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Discussion Starter #1
One of my client's average tax for last year was 44%. His annual income for 2020 is not expected to be more than $30,000 because he lost his job. He is also planning to buy a home in 2022.

Question - 1. Should he max out his rrsp contribution for 2020 to reduce tax? He is thinking to withdraw that money under first time home buyer plan.

2. If he doesn't invest in RRSP for 2020, what will his average rate of tax be for 2020?

Thanks in advance!
 

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Q1 He could put the $ in the RRSP if he needs it for a home and is going to w draw it.

Q2 The marginal tax rate for that income in ON is 20%. His actual tax rate will be more like 10-15% though w all the deductions ( personal , spouse etc)
 

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Discussion Starter #3
Q1 He could put the $ in the RRSP if he needs it for a home and is going to w draw it.

Q2 The marginal tax rate for that income in ON is 20%. His actual tax rate will be more like 10-15% though w all the deductions ( personal , spouse etc)
Thanks for the response Jimmy
 

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^ I have 2 questions too:

1. Are you paid for getting the answers to your client?
2. Why can't you look up the average tax rate when your client has a decision for you on your first question.

I don't understand why everyone out here is concerned if I am getting paid or not. That should be of no concern to anyone because I am not going to pay to you for your response anyway !!

Also, It should not matter if I can lookup or cannot lookup. If you have the answer you can respond. I do not need business advice from anyone
 

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Thanks for the response Jimmy
Thanks Khyati. Another idea too. Actually as he is in a low tax bracket, he could purchase the RRSP but he doesn't have to claim the deduction in the low tax years. It would be better to claim the deductions once he is back working and in the higher brackets like 44% before to get the max tax savings

I know people who do this and will deduct only down to the lowest or 2nd lowest bracket. They preserve deductions just for the higher brackets.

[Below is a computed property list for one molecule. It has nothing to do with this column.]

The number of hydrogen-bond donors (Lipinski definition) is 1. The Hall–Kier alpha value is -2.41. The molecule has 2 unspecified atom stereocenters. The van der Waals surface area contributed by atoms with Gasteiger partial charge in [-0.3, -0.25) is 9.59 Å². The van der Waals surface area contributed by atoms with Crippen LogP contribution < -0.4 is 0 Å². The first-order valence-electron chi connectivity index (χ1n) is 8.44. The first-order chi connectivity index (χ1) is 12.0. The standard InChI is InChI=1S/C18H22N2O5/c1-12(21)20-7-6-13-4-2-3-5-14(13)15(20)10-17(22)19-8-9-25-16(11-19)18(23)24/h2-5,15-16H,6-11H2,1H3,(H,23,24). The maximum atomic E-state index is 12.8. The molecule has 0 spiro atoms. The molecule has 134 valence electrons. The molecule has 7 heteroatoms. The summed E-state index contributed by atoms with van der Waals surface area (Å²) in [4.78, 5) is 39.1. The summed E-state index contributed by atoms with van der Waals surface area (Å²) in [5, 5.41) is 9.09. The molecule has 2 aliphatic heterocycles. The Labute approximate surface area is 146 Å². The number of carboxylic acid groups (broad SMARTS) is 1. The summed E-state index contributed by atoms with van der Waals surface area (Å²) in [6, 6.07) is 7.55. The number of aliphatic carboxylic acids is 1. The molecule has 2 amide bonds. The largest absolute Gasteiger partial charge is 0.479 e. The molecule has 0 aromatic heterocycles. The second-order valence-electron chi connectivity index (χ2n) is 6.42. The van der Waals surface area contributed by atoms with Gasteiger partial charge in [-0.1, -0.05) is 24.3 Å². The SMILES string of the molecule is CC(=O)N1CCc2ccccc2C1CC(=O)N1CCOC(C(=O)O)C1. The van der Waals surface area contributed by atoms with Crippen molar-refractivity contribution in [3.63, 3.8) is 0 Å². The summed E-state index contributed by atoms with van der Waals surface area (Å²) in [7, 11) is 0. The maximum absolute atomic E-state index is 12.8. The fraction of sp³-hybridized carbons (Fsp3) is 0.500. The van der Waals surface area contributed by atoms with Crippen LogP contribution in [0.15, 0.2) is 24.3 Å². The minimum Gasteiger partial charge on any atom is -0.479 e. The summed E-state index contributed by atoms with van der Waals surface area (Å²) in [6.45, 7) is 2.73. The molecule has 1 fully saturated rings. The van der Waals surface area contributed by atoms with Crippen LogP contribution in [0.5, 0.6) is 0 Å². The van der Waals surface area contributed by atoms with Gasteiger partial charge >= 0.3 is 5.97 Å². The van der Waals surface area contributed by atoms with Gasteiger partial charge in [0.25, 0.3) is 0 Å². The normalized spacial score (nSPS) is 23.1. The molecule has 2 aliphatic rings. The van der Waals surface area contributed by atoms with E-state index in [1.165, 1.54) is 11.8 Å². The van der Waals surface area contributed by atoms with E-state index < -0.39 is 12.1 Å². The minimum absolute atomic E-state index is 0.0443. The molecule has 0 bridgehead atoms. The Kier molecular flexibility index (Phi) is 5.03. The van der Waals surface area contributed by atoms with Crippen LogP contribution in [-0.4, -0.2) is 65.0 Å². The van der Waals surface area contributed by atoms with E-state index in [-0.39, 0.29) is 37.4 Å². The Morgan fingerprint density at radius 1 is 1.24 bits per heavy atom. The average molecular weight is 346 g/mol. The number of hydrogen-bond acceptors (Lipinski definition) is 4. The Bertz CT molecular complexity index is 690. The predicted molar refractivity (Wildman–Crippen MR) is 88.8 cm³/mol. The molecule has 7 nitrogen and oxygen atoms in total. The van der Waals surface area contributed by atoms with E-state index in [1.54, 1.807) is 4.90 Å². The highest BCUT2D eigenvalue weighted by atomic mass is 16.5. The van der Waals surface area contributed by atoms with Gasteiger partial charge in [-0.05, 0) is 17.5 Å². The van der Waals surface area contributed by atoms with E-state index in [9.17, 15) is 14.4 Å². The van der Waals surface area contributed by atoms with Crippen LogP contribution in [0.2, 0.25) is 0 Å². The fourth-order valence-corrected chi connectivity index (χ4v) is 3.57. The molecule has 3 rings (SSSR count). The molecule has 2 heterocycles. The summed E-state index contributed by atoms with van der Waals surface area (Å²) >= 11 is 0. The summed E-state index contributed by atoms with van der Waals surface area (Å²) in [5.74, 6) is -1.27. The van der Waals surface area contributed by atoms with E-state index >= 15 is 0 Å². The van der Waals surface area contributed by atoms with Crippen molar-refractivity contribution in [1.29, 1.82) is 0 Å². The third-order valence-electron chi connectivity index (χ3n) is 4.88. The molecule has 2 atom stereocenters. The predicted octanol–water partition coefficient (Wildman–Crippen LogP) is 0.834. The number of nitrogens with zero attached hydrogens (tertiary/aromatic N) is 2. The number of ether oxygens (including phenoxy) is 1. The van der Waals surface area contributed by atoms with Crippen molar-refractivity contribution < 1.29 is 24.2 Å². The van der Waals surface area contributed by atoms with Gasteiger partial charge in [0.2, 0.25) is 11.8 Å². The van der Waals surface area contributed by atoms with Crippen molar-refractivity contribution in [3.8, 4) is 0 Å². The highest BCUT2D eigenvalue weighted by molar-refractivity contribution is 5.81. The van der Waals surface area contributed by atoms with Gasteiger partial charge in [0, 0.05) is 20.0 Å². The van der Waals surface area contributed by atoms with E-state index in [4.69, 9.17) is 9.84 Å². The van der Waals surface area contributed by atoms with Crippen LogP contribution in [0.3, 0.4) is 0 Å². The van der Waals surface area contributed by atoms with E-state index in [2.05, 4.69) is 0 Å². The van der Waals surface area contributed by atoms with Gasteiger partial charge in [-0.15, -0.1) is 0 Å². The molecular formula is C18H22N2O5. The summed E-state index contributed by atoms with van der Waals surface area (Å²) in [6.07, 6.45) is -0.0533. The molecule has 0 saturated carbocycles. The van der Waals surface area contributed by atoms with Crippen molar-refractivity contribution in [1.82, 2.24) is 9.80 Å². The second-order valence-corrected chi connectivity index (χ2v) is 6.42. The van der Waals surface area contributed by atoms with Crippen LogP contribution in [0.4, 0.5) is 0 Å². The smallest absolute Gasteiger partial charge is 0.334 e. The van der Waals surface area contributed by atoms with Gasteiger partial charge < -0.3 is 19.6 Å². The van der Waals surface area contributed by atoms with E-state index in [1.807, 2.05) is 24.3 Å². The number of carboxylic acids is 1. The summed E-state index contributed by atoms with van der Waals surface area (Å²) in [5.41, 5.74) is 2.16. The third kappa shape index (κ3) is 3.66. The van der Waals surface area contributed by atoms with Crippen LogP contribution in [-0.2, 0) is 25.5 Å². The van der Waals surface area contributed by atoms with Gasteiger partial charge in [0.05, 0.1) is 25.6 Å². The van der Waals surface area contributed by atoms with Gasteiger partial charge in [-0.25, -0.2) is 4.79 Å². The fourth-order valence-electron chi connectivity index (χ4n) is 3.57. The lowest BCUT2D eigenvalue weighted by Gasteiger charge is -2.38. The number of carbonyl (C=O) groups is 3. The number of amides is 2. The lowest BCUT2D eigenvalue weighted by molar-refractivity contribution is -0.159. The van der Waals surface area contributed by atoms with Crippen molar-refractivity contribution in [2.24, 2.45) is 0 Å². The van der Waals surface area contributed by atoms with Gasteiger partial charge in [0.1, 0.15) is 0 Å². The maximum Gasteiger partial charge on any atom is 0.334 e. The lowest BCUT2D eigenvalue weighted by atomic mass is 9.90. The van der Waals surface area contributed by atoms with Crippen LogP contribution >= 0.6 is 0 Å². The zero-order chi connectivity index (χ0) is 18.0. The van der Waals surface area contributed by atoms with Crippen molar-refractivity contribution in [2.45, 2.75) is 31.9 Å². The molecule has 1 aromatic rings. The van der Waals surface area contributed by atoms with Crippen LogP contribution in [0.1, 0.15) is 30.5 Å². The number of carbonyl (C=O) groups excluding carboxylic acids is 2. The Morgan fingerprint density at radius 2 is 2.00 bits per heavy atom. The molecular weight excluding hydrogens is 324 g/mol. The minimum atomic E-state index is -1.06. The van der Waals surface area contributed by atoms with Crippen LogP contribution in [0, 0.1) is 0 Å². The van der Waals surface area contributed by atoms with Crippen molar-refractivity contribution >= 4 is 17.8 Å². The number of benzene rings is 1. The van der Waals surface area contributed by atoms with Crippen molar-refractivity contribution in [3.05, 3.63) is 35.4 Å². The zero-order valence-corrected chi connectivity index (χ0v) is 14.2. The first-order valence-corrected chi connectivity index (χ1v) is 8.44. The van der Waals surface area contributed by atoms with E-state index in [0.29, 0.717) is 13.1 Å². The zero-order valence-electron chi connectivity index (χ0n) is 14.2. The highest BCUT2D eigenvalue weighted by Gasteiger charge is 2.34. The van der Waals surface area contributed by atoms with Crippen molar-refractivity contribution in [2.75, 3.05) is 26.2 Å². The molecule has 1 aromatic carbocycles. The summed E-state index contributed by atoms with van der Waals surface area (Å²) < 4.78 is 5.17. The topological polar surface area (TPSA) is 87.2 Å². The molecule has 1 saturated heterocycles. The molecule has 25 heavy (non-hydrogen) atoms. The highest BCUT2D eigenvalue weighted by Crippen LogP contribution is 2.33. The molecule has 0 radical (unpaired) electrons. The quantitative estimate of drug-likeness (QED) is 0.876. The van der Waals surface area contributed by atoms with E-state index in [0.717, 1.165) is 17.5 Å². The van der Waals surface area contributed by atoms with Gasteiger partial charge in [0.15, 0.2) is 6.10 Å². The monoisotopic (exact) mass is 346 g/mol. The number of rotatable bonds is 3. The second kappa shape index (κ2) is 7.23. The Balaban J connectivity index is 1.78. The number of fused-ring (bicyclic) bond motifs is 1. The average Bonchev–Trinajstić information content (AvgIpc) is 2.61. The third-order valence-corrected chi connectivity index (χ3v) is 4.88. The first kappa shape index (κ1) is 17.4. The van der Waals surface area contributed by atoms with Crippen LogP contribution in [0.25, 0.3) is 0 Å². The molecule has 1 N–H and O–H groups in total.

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I don't understand why everyone out here is concerned if I am getting paid or not. That should be of no concern to anyone because I am not going to pay to you for your response anyway !!

Also, It should not matter if I can lookup or cannot lookup. If you have the answer you can respond. I do not need business advice from anyone
... that's your problem here. You're looking for "free" advice here to pass on [aka your convoluted expertise] to your "client".

Good luck and bye! EOM
 

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I don't understand why everyone out here is concerned if I am getting paid or not. That should be of no concern to anyone because I am not going to pay to you for your response anyway !!
Sounds like you are looking at it from the wrong perspective ... the question is why use up spare time on your question when it looks like you have more time to spend on it as well as might be compensated for your time?

Basically, it's the reverse of walking up to a lawyer or accountant during a social function, asking a question that they would usually charge for then becoming upset when the response is "come to the office and we'll discuss fees".


... If you have the answer you can respond. I do not need business advice from anyone
Don't mean to add insult to injury or pile on ... but you do realise how hilarious it is for you to talk about "no needing advice" after posting a question on an amateur forum, right?


Cheers
 
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